The election results that we’ve had through so far are a pretty potent combination for the Labour party. Diane Abbott said this morning that they show that Labour is on course to win the 2020 general election, while Jeremy Corbyn skirted around what they actually meant for the party in the long-term when he gave his reaction. The potency lies in the party’s devastation in Scotland that points to a long-term structural inability to win a majority coupled with English council results that, by being less bad than expected, deceive about the challenge the party faces in winning in those areas in 2020. The party’s moderates are concerned this morning that the Labour leadership will be sitting back and patting itself on the back for avoiding headlines about heavy seat losses when it should instead be worrying that it has not made the gains that it needs in order to have a chance of winning Westminster constituencies in 2020.
Chris Leslie, former Shadow Chancellor and key Labour moderate, tells me:
‘All the evidence says that Labour faces this massive mountain range ahead of us and we have got to be open about whether we are going to scale it. Being content with base camp, core support is not acceptable. We have got to reach out and move forward. Standing still is not an option.’
Others point out that the 11 per cent swing from Labour to the Conservatives in Nuneaton is worse than the 4 per cent swing that Marcus Jones managed last year in the General Election, which suggests that Labour is not making progress in key areas either.
Privately those opposed to Corbyn continuing to lead the party are planning to press him over the next few weeks about whether he believes that there are lessons to be learned from this week’s results, or whether he’s very happy to continue with the same strategy for winning support. They are also focusing on this quote from John McDonnell last night:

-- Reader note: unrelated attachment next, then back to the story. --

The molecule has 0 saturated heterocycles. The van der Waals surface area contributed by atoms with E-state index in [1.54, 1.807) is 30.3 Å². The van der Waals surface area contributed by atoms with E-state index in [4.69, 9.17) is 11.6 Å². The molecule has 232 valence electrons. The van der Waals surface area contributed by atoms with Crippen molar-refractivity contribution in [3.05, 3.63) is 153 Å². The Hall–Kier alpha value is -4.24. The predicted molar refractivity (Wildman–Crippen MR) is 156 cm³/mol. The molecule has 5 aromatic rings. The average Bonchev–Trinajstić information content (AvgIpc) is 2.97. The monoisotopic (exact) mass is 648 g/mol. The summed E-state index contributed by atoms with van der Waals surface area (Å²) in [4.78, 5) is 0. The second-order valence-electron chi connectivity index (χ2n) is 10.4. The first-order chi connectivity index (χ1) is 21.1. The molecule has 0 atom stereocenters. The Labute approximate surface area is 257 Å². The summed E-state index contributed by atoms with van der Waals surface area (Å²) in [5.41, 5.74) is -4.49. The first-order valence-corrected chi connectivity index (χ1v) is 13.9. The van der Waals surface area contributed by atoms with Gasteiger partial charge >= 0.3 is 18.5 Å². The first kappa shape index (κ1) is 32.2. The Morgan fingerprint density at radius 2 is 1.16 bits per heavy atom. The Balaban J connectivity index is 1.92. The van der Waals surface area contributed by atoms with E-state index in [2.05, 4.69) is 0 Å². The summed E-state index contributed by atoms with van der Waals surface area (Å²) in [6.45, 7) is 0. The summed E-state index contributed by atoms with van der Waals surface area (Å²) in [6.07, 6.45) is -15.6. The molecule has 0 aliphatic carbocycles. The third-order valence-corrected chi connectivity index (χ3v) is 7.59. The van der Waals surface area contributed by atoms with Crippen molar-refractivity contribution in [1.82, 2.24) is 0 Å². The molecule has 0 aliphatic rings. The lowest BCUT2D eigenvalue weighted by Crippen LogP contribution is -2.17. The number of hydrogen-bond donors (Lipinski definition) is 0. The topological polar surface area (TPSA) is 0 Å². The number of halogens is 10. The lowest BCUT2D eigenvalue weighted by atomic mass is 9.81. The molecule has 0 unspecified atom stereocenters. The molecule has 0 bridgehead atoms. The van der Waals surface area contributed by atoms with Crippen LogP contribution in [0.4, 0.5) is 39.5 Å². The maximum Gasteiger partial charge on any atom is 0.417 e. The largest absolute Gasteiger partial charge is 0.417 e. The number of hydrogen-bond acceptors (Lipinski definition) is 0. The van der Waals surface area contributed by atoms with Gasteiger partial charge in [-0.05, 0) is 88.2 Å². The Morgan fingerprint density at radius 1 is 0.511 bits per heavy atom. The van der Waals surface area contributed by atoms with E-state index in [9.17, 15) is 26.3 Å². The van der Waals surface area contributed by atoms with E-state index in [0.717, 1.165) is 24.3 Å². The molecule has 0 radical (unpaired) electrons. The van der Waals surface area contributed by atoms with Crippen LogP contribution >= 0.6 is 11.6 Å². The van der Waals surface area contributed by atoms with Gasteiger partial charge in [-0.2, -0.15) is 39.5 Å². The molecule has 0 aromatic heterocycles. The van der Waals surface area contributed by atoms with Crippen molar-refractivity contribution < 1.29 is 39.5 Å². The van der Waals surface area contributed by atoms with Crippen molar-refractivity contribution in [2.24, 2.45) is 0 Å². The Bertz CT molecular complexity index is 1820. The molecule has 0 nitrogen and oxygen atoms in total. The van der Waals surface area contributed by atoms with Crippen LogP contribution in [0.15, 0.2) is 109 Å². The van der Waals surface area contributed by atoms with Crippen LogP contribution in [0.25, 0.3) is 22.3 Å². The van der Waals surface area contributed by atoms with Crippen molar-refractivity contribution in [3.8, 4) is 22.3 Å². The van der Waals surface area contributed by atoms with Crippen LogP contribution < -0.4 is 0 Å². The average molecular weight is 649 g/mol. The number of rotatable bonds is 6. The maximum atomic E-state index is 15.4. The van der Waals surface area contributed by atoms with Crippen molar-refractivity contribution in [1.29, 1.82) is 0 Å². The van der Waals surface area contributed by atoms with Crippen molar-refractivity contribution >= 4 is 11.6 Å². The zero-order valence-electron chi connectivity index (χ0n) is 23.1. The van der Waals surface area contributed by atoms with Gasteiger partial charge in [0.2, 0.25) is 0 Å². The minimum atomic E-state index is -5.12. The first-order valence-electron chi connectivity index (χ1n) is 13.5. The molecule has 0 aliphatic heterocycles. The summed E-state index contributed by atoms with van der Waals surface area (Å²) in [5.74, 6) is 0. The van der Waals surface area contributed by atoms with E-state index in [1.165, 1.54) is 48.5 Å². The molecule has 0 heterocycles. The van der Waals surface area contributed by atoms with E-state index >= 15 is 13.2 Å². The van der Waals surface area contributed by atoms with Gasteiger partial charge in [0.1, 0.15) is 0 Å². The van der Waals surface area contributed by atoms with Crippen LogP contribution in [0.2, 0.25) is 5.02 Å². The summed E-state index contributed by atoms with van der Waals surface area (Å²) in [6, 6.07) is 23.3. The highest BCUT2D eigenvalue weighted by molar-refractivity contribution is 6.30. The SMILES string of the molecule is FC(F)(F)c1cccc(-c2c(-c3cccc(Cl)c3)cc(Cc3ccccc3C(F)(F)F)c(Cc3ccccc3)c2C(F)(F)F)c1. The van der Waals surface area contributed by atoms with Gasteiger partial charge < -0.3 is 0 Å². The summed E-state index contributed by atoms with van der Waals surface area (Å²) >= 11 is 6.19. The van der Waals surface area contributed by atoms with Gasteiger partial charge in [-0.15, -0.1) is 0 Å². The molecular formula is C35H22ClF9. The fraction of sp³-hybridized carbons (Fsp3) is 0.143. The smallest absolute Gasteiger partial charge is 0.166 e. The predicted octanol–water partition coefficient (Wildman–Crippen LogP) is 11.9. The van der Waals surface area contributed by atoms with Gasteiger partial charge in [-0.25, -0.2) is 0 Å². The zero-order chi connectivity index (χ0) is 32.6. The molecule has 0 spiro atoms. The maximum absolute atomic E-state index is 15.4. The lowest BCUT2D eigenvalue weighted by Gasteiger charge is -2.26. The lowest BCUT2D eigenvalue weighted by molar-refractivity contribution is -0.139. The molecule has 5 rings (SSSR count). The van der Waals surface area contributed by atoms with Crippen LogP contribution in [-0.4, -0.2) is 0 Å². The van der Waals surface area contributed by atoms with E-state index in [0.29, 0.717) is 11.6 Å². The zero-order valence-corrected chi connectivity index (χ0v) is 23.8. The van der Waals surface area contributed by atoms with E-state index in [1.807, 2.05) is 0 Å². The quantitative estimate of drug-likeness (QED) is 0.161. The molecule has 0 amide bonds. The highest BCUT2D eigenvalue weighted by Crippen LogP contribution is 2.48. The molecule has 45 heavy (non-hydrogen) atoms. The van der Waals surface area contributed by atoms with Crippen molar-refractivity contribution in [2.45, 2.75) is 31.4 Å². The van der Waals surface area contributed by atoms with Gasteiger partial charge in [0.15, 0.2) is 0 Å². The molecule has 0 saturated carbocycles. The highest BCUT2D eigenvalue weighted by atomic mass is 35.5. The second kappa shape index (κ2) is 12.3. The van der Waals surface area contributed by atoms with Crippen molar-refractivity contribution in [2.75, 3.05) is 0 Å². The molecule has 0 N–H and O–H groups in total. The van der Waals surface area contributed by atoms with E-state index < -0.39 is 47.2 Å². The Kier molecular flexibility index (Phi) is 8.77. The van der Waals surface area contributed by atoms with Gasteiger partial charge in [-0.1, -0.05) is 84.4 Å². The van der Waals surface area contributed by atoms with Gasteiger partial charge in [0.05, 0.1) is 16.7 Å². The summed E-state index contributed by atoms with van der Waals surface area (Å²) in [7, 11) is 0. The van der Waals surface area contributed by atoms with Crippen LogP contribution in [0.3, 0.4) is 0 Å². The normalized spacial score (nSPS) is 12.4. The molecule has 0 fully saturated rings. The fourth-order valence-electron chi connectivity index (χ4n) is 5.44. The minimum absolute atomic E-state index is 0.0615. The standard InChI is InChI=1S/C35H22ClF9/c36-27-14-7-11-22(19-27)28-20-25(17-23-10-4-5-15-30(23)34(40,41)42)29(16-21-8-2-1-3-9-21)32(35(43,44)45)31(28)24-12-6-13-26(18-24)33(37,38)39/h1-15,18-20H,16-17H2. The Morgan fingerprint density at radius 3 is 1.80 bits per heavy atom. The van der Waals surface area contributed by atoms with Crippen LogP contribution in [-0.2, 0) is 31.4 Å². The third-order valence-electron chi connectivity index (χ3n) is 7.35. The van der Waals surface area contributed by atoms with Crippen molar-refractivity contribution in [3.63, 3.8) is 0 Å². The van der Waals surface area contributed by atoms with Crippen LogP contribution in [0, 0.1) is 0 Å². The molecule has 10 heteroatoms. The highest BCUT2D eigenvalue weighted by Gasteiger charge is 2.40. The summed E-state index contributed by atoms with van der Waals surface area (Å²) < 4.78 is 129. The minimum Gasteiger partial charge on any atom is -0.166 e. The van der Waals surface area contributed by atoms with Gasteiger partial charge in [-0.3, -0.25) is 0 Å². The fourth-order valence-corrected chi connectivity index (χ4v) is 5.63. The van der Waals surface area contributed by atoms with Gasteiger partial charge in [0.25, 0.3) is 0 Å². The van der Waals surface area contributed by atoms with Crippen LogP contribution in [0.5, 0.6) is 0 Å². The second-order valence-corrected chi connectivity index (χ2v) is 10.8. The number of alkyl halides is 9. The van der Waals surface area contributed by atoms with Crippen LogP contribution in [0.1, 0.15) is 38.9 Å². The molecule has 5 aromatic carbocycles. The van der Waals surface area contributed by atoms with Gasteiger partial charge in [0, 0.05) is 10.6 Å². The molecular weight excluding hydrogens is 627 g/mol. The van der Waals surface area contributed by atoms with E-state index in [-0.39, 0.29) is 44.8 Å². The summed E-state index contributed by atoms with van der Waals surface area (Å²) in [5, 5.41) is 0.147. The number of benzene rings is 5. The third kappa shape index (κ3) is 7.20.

‘The test for me really will be: In the last general election we were about 7 points behind the Conservatives. In September we were 14 points behind. So we're making up ground. I'm looking for steady progress laying the foundations for 2020 – and I think it's going to take that long. It's going to take a few years.’
The moderates feel that this shows what one calls a ‘risible’ lack of ambition and understanding of the challenge facing Labour if it wants to actually win an election rather than just draw level with its 2015 result at some point.
Others are circulating a quote from Corbyn in which he said his party would turn around its fortune in Scotland ‘by the economic strategy we've adopted of opposing austerity, by investing across the whole of the UK, opposing the Welfare Reform Bill and opposing the cuts in Child Tax Credits which are so damaging to so many families particularly in Glasgow and all across Scotland’. They are pointing out that this didn’t work for Scottish Labour, and are asking when the Labour leader will accept that his strategy isn’t working. But the problem for the moderates is that their strategy of showing the members as soon as possible that the electorate doesn’t like Corbyn and that he isn’t actually leading a popular political movement at all isn’t working either.